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They look like what David Marks uses on his tablesaw on Woodworks.
Alan
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It seems that all of you like them. Also all seem to agree they're a slight pain to remove for narrow cuts. Based on your feedback I just ordered a set and I'll give them a try.
Thanks again, I appreciate it!
R.C.
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On Sun, 24 Sep 2006 14:15:37 -0500, Richard Cranium

They are very easy to remove as long as you leave the bases mounted. They are in two pieces and you just loosen two thumb screws and slide the top part off.
Gary
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I use them and they work great for keeping the stock against the fence. I have mine mounted 2 degrees toward the rear of fence to make sure they work correctly.
When you dont want to use them just loosen the two thumb screws and slide them off leaving the bases mounted all the time.
I would buy them again.
Gary
On Sat, 23 Sep 2006 20:43:50 -0500, Richard Cranium

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On Mon, 25 Sep 2006 05:38:50 GMT, snipped-for-privacy@hotmail.com wrote:

Gary... between your comments and larry's, it would seem that you can cut safely without feather boards... that cuts down setup time, also.. Mac
https://home.comcast.net/~mac.davis https://home.comcast.net/~mac.davis/wood_stuff.htm
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They are OK. However, I have a set I picked up at a woodworking show a dozen years ago. I almost never use them. The only time they really work is on the router table when doing a pattern that requires consistent pressure and the work piece is too small to control by hand. OTT, they sit collecting the same dust as many other gizmos I get suckered into at the shows.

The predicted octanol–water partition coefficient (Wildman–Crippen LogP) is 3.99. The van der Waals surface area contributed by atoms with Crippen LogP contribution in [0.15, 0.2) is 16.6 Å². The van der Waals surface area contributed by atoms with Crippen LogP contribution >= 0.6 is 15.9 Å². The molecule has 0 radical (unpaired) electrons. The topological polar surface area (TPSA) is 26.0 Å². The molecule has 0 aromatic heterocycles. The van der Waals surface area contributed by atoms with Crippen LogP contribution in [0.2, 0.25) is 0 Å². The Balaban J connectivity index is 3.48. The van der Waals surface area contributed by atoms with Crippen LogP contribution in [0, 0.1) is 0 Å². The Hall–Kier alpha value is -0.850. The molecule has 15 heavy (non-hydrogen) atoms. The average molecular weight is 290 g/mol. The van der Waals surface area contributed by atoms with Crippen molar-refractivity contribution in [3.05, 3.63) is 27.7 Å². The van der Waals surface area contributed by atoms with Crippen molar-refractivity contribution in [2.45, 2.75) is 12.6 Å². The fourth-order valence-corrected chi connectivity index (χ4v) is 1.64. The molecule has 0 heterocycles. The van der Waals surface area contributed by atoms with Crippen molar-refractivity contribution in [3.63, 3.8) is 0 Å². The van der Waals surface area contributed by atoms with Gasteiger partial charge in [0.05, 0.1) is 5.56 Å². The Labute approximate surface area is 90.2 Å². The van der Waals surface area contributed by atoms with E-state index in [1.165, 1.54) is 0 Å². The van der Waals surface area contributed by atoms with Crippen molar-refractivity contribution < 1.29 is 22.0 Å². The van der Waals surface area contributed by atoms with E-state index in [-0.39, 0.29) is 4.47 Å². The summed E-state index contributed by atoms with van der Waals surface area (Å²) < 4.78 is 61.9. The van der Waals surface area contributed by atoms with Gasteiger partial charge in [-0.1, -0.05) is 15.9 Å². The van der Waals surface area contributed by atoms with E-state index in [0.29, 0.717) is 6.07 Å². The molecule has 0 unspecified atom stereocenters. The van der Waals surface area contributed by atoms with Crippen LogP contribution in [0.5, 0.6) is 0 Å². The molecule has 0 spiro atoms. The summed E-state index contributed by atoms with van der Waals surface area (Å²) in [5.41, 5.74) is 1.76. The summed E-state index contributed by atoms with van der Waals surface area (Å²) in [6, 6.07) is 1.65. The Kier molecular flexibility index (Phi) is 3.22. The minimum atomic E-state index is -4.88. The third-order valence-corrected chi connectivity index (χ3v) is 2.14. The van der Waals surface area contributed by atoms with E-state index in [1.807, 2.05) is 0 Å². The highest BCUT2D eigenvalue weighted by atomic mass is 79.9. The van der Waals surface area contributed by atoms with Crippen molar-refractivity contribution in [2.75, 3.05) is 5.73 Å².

Dave
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Teamcasa wrote:

It's an amazing day when you realize that so many "gizmos" are just shelf ballast. <G>
Over time, I've gotten lots of good advice here and on the web, taken some EXCELLENT formal training, created lots of firewood by trial and mostly error, and spent some quality time with helpful locals. Eventually, you realize that the chubby Dane in the cheesy black and white pictures and so much of the experience I've mentioned in the previous sentence agrees, so all the "gizmos" end up on eBay (thank God for eBay for $$ recycling! <G>).
As Connecticut's woodworking season has recently opened <G>, I was updating my shop inventory and enjoying some Sierra Nevada Pale Ale and XM, this past weekend. My last update was five years ago. The shocker was that I probably now own _fewer_ tools, but the quality is dramatically different. Many WW'ing show gizmos have been replaced with jigs made from scrap.
I never imagined an insurance inventory could create so much introspection!
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"B A R R Y" wrote in message

What that signifies, unequivocally, is that you are waaaaay past the newbie stage!

introspection!
LOL ... I just did the same thing. My Excel spreadsheet, and my insurance company, thank me.
--
www.e-woodshop.net
Last update: 8/29/06
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Swingman wrote:

That's exactly how I do it.
One tab is anything that runs on electricity (stationary, hand held, or battery) or air. Tab two is human powered. Another is "accessories", a.k.a. the shrinking page. <G> The last is blades and bits.
The "blades and bits" section can be kind of a shocker. Since a good 10" blade or raised panel router bit typically exceeds a hand held power tool's cost, it makes sense. I also added a column here to keep track of sharpening data.
The last time I updated the records was 2001, I really have got to get in the habit of keeping it up.
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Dave... bring them to El Dorado when you come down..... I'll find a home for them in the new shop.. *g*
Mac
https://home.comcast.net/~mac.davis https://home.comcast.net/~mac.davis/wood_stuff.htm